Can I Still Get Health Insurance If I Miss the Open Enrollment Period?

Almost all types of health insurance have a period of a few months whereby you can enroll in a new plan or change the coverage under an existing plan. Most of these periods come toward the end of the year. However, there are usually Special Enrollment Periods that allow you to enroll if you experience a qualifying life event.

Under the Affordable Care Act, the open enrollment period began for marketplace plans November 1, 2020 and ended December 15th 2020. However, you can still qualify under the Special Enrollment Period if you…

  • Lost your health coverage in the past 60 days or expect to lose it in the next 60 days.
  • Got a divorce.
  • Got married.
  • Had a baby.
  • Adopted a child or are a new foster parent.
  • Moved outside your current plan’s service area.
  • Had a death in your household.
  • Had a change in household income.
  • Became a U.S. citizen.
  • Were hospitalized for a prolonged illness.
  • Suffered a temporary cognitive disability.
  • Were released from a prison or a detention facility.
  • Were a victim of a natural disaster.
  • Experienced an error made by an insurer, insurance agent, or government entity during your enrollment.

The Special Enrollment Period typically lasts for 60 days, beginning on the first day of your qualifying life event. In certain cases, as with losing health coverage, it is possible to enroll up to 60 days before the event occurs.


 If you purchased a plan during the Special Enrollment Period, you must enroll again during Open Enrollment, even if you are keeping the same plan. 

Medicare Parts A and B Sign Up Periods

When you're first eligible for Medicare, you have a 7-month Initial Enrollment Period to sign up for Part A (hospital insurance) and/or Part B (medical insurance). (See

If you're eligible for Medicare when you turn 65, you can sign up during the 7-month period that:

  • Begins 3 months before the month you turn 65
  • Includes the month you turn 65
  • Ends 3 months after the month you turn 65 


When does Medicare coverage begin? If you sign up for Medicare Part A and/or Medicare Part B during the first 3 months of your Initial Enrollment Period, your coverage starts the first day of the month you turn 65. If your birthday is on the first day of the month, your coverage starts the first day of the prior month.

In most cases, if you don’t sign up for Medicare Part B when you’re first eligible, you’ll have to pay a late enrollment penalty. You'll have to pay this penalty for as long as you have Part B and could have a gap in your health coverage.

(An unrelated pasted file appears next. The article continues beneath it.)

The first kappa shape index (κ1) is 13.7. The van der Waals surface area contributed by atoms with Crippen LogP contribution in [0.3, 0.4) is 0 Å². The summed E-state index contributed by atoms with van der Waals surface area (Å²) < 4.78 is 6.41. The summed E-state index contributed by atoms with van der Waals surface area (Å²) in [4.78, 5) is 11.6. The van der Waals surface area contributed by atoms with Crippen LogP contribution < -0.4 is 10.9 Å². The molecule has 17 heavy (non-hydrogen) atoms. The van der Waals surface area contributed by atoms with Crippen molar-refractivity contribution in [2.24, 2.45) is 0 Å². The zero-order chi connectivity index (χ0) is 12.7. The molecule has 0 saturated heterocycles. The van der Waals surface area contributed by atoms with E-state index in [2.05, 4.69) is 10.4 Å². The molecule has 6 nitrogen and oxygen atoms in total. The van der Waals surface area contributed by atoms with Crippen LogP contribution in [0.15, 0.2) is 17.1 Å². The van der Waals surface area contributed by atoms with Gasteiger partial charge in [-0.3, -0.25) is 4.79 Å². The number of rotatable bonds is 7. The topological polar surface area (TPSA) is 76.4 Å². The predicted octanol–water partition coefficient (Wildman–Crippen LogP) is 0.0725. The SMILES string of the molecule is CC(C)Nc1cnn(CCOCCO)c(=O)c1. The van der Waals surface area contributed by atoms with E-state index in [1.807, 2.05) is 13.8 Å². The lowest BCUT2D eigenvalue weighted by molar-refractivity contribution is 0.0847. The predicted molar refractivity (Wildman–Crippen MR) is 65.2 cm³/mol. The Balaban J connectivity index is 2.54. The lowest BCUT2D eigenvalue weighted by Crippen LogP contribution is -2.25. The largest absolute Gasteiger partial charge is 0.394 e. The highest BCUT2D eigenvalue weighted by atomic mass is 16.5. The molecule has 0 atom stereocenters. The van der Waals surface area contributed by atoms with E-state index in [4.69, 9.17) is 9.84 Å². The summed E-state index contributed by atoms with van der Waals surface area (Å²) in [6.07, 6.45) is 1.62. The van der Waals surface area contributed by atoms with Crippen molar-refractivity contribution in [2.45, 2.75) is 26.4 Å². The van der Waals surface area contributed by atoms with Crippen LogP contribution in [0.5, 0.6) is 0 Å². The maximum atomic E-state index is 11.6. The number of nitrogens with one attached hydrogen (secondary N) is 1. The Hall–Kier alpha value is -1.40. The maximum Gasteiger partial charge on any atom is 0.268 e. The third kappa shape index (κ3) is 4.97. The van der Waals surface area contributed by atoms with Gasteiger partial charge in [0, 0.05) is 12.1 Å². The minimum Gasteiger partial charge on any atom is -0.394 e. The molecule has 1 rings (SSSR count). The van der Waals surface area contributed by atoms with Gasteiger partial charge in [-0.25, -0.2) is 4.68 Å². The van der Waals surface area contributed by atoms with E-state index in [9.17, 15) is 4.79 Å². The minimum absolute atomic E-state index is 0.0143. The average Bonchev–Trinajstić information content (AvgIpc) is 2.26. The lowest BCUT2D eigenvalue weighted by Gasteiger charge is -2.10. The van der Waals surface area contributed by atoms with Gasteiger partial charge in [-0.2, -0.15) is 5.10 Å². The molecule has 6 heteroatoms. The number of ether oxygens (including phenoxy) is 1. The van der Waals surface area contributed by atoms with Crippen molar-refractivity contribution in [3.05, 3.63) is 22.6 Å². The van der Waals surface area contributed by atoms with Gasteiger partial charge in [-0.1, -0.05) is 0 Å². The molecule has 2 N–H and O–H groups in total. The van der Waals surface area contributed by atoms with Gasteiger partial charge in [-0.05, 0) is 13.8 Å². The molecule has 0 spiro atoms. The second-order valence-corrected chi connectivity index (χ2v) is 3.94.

Once your Initial Enrollment Period ends, you may have the chance to sign up for Medicare during a Special Enrollment Period (SEP). If you're covered under a group health plan based on current employment, you have a SEP to sign up for Part A and/or Part B anytime as long as:

  • You or your spouse (or family member if you're disabled) is working.
  • You're covered by a group health plan through the employer or union based on that work.

You also have an 8-month SEP to sign up for Part A and/or Part B that starts at one of these times (whichever happens first):

  • The month after the employment ends
  • The month after group health plan insurance based on current employment ends

Usually, you don't pay a late enrollment penalty if you sign up during a SEP.

You may also qualify for a Special Enrollment Period for Part A and Part B if you're a volunteer, serving in a foreign country.

Private Employer Plans

When you start a new job, your employer will usually enroll you in its health insurance plan to start at the beginning of a new calendar month, Generally, for changes in plans private employers have their open enrollment periods towards the end of year. Human resources or benefits personnel will circulate a notice as to the deadlines for signing up and offer an explanation of plan options. You will be continuously notified of signup deadlines.
If you miss the deadline, you are generally out of luck until the next enrollment period. You usually keep your current plan in place unless you enroll for changes.

But there are circumstances, basic life events, that will allow certain changes in your plan such as the birth of a child, divorce, marriage, death of a dependent. etc.

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